Nick Plummer and Pete Alonso combine for key games in victory

NEW YORK – From his vantage point beyond the first-base bag, Pete Alonso did not have to watch Brewer’s third-base coach Jason Lane swirl his arm to know that Hunter Renfroe would return home. Alonso did not need to hear the Citi Field crowd raise the collective volume in anticipation of a game on the plate. The Mets’ scout reports before the series had marked Brewers as one of MLB’s most aggressive base running teams. Alonso knew that. He had also glimpsed enough of Renfroe’s speed and trajectory to understand that he would not stop.

So when Nick Plummer finally picked up the ball down the right field and shot towards Alonso, the Mets’ first baseman was ready to continue through the basic cadence with catch, rooster and throw. His relay arrived in time for catcher Tomás Nido to put the mark on Renfroe, and cut down the potential equalizer in the ninth round of the Mets’ 5-4 victory.

“They have to go,” Alonso said of the Brewers. “With our closer to the mound and a ball hit down the line that took some time to get to, for them they have to go.”

The closer, Edwin Díaz, certainly took into account Lane’s decision. No one in baseball beats faster than Díaz, who the Mets called to protect a one-run lead in the ninth. Teams that beat Díaz usually do so in one of two ways: either by setting up a pitch for a homer, or by putting together pieces of soft contact.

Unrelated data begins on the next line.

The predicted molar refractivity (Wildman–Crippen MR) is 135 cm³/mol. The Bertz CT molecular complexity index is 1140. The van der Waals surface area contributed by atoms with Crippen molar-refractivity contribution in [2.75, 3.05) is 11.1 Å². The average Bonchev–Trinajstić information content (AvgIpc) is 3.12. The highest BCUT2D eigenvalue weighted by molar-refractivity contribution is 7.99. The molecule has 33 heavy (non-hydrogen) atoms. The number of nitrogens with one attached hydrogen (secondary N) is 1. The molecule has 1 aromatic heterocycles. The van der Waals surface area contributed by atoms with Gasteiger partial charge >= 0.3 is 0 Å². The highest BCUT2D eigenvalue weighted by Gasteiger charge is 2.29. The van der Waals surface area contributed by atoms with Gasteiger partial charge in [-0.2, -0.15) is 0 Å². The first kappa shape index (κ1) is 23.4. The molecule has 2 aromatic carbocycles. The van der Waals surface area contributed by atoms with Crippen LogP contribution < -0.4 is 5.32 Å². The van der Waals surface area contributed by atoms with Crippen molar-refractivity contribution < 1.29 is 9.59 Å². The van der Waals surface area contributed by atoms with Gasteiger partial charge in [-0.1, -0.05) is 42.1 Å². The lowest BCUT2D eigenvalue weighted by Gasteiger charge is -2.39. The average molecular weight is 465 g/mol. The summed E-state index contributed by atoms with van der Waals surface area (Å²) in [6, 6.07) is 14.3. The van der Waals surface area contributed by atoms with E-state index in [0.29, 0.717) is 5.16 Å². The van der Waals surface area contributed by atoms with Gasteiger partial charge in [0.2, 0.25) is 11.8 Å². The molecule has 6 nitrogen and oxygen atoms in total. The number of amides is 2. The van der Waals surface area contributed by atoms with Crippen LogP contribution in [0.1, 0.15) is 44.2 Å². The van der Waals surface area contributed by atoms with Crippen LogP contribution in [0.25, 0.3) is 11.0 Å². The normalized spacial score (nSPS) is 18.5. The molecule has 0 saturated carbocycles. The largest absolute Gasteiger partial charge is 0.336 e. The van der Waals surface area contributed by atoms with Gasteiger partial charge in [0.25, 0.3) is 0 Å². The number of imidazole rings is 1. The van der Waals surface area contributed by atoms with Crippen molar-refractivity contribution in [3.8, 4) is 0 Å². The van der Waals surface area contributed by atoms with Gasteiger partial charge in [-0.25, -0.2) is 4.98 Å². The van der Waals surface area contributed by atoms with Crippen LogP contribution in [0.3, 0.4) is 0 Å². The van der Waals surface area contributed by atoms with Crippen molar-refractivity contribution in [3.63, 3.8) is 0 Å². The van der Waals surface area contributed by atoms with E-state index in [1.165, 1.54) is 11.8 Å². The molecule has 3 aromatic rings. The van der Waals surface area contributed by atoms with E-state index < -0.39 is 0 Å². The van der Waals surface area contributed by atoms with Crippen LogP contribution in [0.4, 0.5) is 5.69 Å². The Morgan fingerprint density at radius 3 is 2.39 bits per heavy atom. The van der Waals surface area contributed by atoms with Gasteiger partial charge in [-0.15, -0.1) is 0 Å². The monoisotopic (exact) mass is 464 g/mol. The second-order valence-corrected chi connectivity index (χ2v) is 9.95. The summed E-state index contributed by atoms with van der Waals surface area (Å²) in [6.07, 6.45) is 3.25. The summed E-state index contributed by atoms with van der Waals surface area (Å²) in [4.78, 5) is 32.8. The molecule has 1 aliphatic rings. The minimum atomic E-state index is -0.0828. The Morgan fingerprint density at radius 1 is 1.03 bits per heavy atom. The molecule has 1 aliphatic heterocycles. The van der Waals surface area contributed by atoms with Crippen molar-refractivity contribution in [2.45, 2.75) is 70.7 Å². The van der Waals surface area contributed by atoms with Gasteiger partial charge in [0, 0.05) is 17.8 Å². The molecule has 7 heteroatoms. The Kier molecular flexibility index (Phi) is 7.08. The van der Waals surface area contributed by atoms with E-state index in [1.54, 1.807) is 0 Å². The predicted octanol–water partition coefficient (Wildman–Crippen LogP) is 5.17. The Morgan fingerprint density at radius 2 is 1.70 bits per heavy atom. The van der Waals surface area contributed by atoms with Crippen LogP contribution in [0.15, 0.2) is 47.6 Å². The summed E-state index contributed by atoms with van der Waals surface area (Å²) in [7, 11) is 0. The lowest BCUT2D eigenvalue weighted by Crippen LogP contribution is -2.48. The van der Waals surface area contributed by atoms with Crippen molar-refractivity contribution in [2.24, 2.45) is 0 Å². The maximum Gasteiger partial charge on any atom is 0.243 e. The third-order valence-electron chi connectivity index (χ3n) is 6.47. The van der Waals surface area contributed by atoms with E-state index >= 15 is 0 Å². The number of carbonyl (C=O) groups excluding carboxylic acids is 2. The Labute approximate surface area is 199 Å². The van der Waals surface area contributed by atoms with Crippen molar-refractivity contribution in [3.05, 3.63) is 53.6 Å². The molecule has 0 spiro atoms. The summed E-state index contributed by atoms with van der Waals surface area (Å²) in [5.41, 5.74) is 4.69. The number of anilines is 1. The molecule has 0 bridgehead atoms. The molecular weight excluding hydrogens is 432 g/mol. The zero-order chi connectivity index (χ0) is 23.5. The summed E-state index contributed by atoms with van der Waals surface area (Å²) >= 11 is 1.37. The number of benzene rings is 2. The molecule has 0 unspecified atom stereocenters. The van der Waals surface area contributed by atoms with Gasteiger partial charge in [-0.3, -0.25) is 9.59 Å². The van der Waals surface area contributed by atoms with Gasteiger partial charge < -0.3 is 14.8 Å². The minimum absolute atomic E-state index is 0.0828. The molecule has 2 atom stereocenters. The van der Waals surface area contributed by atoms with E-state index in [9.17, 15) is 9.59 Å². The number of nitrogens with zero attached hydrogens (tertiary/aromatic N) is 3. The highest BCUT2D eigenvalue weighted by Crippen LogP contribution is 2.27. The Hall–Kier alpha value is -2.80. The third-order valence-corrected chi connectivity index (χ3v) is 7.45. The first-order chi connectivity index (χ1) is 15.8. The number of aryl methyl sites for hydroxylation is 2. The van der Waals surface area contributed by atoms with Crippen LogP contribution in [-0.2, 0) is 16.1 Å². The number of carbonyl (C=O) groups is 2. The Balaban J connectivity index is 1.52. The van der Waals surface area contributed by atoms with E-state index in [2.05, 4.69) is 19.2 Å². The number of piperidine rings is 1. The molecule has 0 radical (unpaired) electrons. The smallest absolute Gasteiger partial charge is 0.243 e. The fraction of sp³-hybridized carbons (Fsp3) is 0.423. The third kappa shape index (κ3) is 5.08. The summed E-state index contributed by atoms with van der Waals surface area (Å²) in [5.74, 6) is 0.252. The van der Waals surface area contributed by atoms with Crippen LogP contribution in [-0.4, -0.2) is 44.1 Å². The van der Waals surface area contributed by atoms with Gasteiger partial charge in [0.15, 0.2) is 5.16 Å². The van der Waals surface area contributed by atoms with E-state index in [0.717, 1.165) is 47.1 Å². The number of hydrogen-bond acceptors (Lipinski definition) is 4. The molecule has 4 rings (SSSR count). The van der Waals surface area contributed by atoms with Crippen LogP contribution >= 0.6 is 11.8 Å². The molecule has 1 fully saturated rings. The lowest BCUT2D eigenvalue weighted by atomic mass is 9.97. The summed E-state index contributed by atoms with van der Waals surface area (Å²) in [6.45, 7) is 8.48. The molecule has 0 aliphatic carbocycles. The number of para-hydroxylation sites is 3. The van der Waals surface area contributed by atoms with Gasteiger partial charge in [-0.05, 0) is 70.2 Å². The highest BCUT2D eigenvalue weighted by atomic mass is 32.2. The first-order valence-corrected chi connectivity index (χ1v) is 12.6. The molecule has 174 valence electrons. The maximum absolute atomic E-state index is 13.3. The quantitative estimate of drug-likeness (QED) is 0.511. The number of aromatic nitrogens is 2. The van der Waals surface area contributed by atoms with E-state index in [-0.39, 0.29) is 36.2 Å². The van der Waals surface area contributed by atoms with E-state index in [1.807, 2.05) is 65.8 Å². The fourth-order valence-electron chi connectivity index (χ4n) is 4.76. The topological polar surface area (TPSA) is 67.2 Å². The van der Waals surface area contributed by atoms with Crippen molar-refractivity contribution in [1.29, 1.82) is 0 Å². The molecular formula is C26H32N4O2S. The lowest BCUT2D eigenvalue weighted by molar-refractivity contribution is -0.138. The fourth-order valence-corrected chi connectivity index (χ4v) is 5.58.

Brewers chose the latter strategy, opening the ninth with a softly beaten Renfroe single. Two hits later, pinch-hitter Tyrone Taylor hit a new ball into the shallow right field, where both Plummer and Alonso asked against it. Plummer came first, and dropped the ball at about the same time as Lane decided to direct Renfroe home.

When the dust settled, the Brewers found themselves with a man on first with two outs against one of the match’s leading closers, instead of two men in scoring position with one out.

“I definitely think it was the right call,” said Brewers boss Craig Counsell, who also mentioned Plummer’s arm strength as a reason for the broadcast. [Díaz] is not easy to get hits against. He knocks out almost 50% of the hits. “

Officially, the total was 48% after Thursday’s match, where Díaz picked up his 13th save on 16 chances. After the play on the plate, manager Buck Showalter came to the mound to ask Díaz if he wanted to meet former National League MVP Christian Yelich with two outs, or willingly walk him to get to Willy Adames. Díaz chose Yelich, and knocked him out on three lanes to end things.

“I do not like to walk, boys,” said Díaz. “I trusted my stuff.”

Among the Mets players, Díaz was one of the only ones surprised that Brewers sent Renfroe. He considered it a lucky break, but in reality there was still evidence that this Mets team excels at exploiting other clubs’ mistakes. Give the Mets an inch and they will take a win, as they demonstrated by coming from behind to win for the 16th time this season.

Although individual problems continue to pile up against the Mets – on Thursday, starting pitcher Tylor Megill lost due to a shoulder injury and third baseman Eduardo Escobar due to an unknown problem – the team finds ways to win. The fact that the Mets have given up six games in the position over the last two weeks has far less to do with them than with the Braves, who have remained unbearably hot through a 14-game winning streak.

On Thursday, New York’s comeback included a two-run Mark Canha homer, a Plummer-go-ahead fielder selection, and a 9-3-2 relay to suppress the momentum Brewers had left.

“Fortunately, everyone was in line,” Plummer said. ‘I got a long jump to Pete, and Pete made a good throw. A kind of unconventional relay, but it worked. “